Dr. Peter Kürpick, Chief Product Officer, was up next to give us more of the technology strategy and vision. He covered some generic views of ESB, BPM and BAM and how they fit together, then showed the roadmap for the webMethods suite with respect to their releases throughout 2008: building the functionality, then adding performance, stability and other non-functional considerations.
They really like to show the recent Forrester wave report that puts them in the lead, but he neglects to point out that this is for integration-centric BPM; they don’t fare nearly as well in the other BPM waves that cover human-centric (where they’re just barely in the leader category) and document-centric (where they’re not even in the running). That comes through in the Gartner magic quadrant, which combines all BPM vendors and puts them fairly low in the leader quadrant. That being said, they are still in the leader category with both major analysts, which is definitely a good place to be.
He also talked briefly about CentraSite Active SOA, their SOA governance platform that builds on the multi-vendor CentraSite platform.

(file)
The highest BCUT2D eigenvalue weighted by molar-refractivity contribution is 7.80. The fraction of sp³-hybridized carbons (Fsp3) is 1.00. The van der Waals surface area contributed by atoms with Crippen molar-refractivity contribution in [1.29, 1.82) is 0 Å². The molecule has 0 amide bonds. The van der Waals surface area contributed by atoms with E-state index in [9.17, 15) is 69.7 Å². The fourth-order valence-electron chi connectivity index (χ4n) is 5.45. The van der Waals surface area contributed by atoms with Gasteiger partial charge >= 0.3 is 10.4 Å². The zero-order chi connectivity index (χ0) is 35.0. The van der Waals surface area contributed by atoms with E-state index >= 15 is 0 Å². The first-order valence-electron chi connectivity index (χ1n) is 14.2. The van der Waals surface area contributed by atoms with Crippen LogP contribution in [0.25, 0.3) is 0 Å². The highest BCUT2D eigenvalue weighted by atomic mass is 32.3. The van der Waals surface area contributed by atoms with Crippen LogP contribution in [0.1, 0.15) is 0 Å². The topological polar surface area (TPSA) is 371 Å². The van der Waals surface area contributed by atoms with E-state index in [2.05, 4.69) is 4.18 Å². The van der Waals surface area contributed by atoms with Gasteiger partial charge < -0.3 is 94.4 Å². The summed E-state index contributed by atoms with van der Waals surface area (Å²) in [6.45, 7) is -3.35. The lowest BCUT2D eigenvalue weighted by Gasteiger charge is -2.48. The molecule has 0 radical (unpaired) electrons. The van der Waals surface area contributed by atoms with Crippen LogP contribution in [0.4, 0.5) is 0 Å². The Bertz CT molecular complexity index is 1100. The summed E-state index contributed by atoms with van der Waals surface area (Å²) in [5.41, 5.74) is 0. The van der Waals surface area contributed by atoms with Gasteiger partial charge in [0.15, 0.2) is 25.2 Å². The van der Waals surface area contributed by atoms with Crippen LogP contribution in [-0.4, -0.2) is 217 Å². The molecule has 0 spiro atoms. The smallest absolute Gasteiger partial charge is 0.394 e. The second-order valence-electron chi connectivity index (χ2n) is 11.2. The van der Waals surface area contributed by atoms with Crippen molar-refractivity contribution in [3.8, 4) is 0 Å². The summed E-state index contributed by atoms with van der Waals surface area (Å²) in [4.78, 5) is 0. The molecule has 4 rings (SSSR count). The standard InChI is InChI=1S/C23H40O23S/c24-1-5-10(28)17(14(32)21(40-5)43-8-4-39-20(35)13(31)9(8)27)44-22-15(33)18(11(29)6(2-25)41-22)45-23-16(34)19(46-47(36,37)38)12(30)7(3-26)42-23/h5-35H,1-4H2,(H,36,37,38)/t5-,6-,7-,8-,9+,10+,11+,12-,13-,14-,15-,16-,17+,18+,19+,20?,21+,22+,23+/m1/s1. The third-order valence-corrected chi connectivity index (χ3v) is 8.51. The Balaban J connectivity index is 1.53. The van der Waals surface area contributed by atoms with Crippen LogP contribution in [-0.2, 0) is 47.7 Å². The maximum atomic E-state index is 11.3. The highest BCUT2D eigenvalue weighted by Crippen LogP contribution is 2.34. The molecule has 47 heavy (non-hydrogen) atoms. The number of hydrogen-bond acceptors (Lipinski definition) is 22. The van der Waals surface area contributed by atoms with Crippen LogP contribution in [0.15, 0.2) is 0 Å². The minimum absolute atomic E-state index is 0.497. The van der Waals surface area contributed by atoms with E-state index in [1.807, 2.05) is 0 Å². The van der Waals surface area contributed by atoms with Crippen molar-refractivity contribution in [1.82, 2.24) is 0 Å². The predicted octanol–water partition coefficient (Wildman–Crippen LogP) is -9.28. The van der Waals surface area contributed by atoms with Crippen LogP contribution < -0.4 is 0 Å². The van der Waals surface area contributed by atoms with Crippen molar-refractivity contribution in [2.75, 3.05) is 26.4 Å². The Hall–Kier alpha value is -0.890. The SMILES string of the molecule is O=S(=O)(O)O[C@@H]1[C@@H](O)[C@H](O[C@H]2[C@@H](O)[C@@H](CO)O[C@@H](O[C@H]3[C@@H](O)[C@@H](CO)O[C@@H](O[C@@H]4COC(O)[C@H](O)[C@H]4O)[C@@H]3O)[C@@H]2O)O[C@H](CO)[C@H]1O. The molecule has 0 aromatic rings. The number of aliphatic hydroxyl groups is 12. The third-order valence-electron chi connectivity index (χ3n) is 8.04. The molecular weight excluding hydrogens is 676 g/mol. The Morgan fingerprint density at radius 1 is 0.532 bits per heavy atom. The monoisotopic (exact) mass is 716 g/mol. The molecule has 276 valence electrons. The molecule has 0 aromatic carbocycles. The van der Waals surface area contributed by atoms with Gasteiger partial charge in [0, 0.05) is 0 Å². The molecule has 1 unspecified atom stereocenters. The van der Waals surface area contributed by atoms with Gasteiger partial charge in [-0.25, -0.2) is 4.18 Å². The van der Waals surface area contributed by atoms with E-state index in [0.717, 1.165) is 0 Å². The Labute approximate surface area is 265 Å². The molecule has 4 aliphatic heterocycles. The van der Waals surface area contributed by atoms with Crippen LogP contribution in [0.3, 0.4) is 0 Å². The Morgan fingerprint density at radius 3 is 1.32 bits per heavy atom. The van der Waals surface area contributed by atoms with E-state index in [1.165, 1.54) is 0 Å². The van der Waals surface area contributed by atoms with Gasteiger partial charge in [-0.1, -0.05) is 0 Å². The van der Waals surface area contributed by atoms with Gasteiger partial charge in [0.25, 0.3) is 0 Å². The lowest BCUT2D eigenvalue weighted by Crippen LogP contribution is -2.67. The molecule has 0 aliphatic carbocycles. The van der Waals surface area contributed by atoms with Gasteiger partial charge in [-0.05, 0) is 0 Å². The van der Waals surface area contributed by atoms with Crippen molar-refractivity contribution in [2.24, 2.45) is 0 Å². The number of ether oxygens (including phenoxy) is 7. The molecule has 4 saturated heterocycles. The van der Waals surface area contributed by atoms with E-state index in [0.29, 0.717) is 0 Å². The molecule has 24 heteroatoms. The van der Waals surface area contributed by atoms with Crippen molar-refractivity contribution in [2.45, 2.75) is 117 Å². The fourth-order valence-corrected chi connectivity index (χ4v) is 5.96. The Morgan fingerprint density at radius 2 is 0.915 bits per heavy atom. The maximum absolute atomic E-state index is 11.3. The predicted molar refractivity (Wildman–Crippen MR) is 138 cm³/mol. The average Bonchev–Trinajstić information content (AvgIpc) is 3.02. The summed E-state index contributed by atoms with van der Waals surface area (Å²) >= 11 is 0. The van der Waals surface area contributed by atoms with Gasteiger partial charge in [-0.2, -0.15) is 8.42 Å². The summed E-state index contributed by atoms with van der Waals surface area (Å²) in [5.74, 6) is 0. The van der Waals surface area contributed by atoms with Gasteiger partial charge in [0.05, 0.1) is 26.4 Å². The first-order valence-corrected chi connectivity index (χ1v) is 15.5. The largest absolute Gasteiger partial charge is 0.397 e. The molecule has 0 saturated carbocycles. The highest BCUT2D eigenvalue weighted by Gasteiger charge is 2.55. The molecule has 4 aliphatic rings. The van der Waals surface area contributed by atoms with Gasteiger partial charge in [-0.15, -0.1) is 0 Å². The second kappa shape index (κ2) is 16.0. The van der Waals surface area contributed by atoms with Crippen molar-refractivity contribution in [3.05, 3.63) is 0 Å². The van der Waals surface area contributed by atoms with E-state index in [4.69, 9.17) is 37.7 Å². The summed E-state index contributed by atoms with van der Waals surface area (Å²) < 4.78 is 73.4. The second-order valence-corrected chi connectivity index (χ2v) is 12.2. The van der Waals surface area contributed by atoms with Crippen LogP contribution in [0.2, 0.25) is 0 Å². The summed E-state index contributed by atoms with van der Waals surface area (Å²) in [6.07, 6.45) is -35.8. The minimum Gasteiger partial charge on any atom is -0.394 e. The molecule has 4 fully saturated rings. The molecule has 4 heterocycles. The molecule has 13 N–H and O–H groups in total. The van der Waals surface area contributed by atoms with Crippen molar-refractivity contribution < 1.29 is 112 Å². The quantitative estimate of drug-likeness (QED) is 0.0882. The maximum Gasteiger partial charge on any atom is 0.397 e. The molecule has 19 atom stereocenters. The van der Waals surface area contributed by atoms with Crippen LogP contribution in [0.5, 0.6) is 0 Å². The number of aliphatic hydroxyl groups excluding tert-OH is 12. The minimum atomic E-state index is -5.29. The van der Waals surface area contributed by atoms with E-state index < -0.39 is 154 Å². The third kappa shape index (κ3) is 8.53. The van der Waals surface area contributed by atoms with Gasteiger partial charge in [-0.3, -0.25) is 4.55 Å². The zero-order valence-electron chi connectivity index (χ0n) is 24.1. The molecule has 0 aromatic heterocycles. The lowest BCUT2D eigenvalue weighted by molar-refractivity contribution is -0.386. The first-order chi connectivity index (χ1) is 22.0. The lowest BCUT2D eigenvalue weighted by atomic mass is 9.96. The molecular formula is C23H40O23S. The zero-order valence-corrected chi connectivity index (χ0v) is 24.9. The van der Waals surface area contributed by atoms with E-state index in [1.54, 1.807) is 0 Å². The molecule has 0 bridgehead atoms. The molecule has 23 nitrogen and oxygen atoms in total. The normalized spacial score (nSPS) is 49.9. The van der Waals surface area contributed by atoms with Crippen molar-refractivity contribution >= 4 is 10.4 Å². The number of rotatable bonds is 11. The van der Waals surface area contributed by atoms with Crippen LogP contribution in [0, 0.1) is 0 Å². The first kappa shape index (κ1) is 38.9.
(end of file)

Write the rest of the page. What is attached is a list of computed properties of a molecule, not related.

Kürpick fielded questions about open source and cloud computing, and brushed them both off as being not relevant to what Software AG is doing: they’re not seeing open source ESB vendors as competition in their large strategic accounts, and they see cloud computing as something for applications, not middleware. Miko Matsumura stepped in to give a bit of support for the vision of providing services to the cloud from a Software AG platform, but it’s not much of a story yet. They will be releasing an AppExchange connector for integrating Salesforce.com with their ESB, and therefore with other internal applications; they are themselves a Salesforce customer so that’s coming first, but it does sound like they want to do more connectors to common SaaS applications. Streibich was back up to enforce that they are strictly a middleware vendor (a description that fits as long as you can accept BAM and BPM as middleware), targeting large customer organizations. Interestingly, Kürpick described the use of BPM in some of their customer organizations as effectively a graphical software development environment, as the developers move off the ADABAS/Natural platforms; I’m seeing this use of a BPMS as one of the big philosophical dividing lines in BPM today as we struggle with whether it’s a development tool or a business modeling tool.
This was pretty light on content about the products themselves for a technology strategy session, and I’m hoping to hear a lot more detail over the next day. The Q&A was definitely the best part of the afternoon, as you would expect with a room full of very keen analysts and journalists.
I have to admit that something nice about conferences run by German companies (I’ve noticed this at SAP and IDS Scheer conferences, too) is that they start and finish each session on time. The only exception was Bruce Sterling, who caricatured American business style by actually showing up late for his own session this morning.